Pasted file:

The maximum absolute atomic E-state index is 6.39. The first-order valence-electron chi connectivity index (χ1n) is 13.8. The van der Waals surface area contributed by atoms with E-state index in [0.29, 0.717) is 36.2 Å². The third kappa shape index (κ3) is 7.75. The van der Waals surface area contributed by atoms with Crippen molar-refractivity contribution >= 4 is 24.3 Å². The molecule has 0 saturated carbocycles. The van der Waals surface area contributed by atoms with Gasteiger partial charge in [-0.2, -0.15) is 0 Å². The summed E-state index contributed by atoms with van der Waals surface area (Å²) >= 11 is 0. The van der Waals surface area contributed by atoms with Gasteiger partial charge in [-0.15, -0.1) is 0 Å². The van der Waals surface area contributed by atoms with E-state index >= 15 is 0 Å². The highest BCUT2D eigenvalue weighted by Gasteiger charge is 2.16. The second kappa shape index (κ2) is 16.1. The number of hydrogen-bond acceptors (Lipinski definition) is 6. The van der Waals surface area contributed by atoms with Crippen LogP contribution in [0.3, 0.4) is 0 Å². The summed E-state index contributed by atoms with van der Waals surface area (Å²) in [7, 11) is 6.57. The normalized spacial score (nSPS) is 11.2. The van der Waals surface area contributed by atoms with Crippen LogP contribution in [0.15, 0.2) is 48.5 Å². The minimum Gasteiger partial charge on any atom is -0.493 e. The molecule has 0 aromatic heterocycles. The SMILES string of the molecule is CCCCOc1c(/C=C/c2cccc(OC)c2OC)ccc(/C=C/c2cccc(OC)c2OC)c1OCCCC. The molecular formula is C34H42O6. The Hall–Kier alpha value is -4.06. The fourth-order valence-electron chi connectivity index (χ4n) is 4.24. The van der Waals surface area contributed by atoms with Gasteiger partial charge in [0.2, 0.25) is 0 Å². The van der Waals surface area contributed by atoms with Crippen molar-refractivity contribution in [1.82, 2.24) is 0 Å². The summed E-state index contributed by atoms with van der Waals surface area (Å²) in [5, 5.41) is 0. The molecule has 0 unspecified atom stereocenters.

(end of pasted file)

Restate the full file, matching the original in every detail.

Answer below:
The maximum absolute atomic E-state index is 6.39. The first-order valence-electron chi connectivity index (χ1n) is 13.8. The van der Waals surface area contributed by atoms with E-state index in [0.29, 0.717) is 36.2 Å². The third kappa shape index (κ3) is 7.75. The van der Waals surface area contributed by atoms with Crippen molar-refractivity contribution >= 4 is 24.3 Å². The molecule has 0 saturated carbocycles. The van der Waals surface area contributed by atoms with Gasteiger partial charge in [-0.2, -0.15) is 0 Å². The summed E-state index contributed by atoms with van der Waals surface area (Å²) >= 11 is 0. The van der Waals surface area contributed by atoms with Gasteiger partial charge in [-0.15, -0.1) is 0 Å². The van der Waals surface area contributed by atoms with E-state index >= 15 is 0 Å². The highest BCUT2D eigenvalue weighted by Gasteiger charge is 2.16. The second kappa shape index (κ2) is 16.1. The number of hydrogen-bond acceptors (Lipinski definition) is 6. The van der Waals surface area contributed by atoms with Crippen LogP contribution in [0.3, 0.4) is 0 Å². The summed E-state index contributed by atoms with van der Waals surface area (Å²) in [7, 11) is 6.57. The normalized spacial score (nSPS) is 11.2. The van der Waals surface area contributed by atoms with Crippen LogP contribution in [0.15, 0.2) is 48.5 Å². The minimum Gasteiger partial charge on any atom is -0.493 e. The molecule has 0 aromatic heterocycles. The SMILES string of the molecule is CCCCOc1c(/C=C/c2cccc(OC)c2OC)ccc(/C=C/c2cccc(OC)c2OC)c1OCCCC. The molecular formula is C34H42O6. The Hall–Kier alpha value is -4.06. The fourth-order valence-electron chi connectivity index (χ4n) is 4.24. The van der Waals surface area contributed by atoms with Gasteiger partial charge in [0.2, 0.25) is 0 Å². The van der Waals surface area contributed by atoms with Crippen molar-refractivity contribution in [1.82, 2.24) is 0 Å². The summed E-state index contributed by atoms with van der Waals surface area (Å²) in [5, 5.41) is 0. The molecule has 0 unspecified atom stereocenters.